We have so much to celebrate, and there is nothing like an anniversary to pause, reflect on our past, and appreciate how far we have come. This year, we recognize three anniversaries that remind us that 57 years ago, when HRWC was established, the river was a very different place and we still had much to learn. This year, the Clean Water Act turns 50. HRWC staff and volunteers began monitoring macroinvertebrates 30 years ago and water chemistry 20 years ago. This edition of the Huron River Report features the history and highlights the importance of each of these wins for clean water.
Clean Water Act
Daniel Brown’s Clean Water Act article reminds us of that legislation’s impact on rivers throughout the country. No longer could industries simply discharge highly polluted water into local waterways. There is no equivalent policy for nonpoint source pollution, and this is where the lion’s share of HRWC’s efforts is focused: reducing pollution that makes it to the river as runoff from farm fields, pavement, rooftops, and lawns.
Paul Steen and Jason Frenzel’s article on the history of River Roundup, which monitors insects in streams, illustrates how forward thinking the staff and volunteers were in the 1990s. Years of growth and refinement of this program made HRWC a leader in our state, allowing us to teach others how to do similar work on their rivers. Additionally, with 30 years of data, we can evaluate trends and report status updates for each of the Huron River’s creeksheds. Explore your creekshed via our Info Stream mapping tool at HRWC.org/maps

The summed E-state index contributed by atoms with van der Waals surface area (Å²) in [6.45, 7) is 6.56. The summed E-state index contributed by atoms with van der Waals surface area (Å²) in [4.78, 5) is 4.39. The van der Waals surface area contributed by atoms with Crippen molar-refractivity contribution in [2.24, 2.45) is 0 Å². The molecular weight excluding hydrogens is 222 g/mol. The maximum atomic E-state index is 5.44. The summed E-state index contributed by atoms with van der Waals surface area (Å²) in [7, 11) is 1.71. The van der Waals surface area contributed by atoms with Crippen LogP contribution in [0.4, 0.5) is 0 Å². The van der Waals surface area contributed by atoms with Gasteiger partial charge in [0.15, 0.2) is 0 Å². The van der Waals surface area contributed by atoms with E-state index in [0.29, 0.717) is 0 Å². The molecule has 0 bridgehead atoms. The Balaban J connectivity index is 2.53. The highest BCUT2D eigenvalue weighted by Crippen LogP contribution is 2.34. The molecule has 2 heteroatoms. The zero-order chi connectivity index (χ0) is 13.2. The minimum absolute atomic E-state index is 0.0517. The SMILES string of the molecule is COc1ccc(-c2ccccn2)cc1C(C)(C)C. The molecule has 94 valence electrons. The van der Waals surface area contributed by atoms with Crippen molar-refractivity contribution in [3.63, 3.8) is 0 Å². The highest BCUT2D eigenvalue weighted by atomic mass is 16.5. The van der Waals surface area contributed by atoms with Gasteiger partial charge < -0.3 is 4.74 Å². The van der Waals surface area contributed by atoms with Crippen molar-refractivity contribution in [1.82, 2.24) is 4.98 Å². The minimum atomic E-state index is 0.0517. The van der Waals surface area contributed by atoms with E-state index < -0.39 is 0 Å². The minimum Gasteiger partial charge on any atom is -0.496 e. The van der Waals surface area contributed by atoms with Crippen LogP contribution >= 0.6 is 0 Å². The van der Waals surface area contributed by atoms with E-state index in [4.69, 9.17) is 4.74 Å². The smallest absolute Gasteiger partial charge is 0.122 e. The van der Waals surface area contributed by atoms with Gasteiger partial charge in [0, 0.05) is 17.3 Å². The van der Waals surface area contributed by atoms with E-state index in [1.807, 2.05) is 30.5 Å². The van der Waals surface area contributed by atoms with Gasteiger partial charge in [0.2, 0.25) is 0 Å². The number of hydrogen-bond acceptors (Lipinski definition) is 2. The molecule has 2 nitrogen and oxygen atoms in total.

Ric Lawson and Andrea Paine’s article highlights 20 years of chemistry and flow monitoring. This water quality monitoring program has evolved over the years, and now we have a long-term data set that is the envy of many watershed organizations around the country. These data inform our annual protection and restoration efforts. Through our leadership in developing this program, HRWC became a key player in creating shared citizen monitoring standards for the entire Lake Erie basin.
Protecting a river takes time, dedication, tenacity, and advocacy. It is good to take a step back from time to time and celebrate how it all adds up. As we move forward, we will use our recently completed strategic plan to propel our work for the next five years and beyond. The plan is ambitious, designed to build off our successes, and will increase our impact so we can achieve more.
We are Moving!
As we celebrate HRWC’s accomplishments over the last 57 years, we realize we need to invest in our physical home to enable the HRWC team to do its best work. Our home at the NEW Center on the Huron River has served us well for many decades, but it is time to start a new chapter. This summer HRWC offices will move to the Phoenix West building in downtown Ann Arbor. We need your help to make this move a reality. Please consider contributing generously to our capital campaign to create a new Headquarters for the Huron. We look forward to celebrating many more anniversaries with you there.
This blog post was originally published in the Huron River Report, Summer 2022.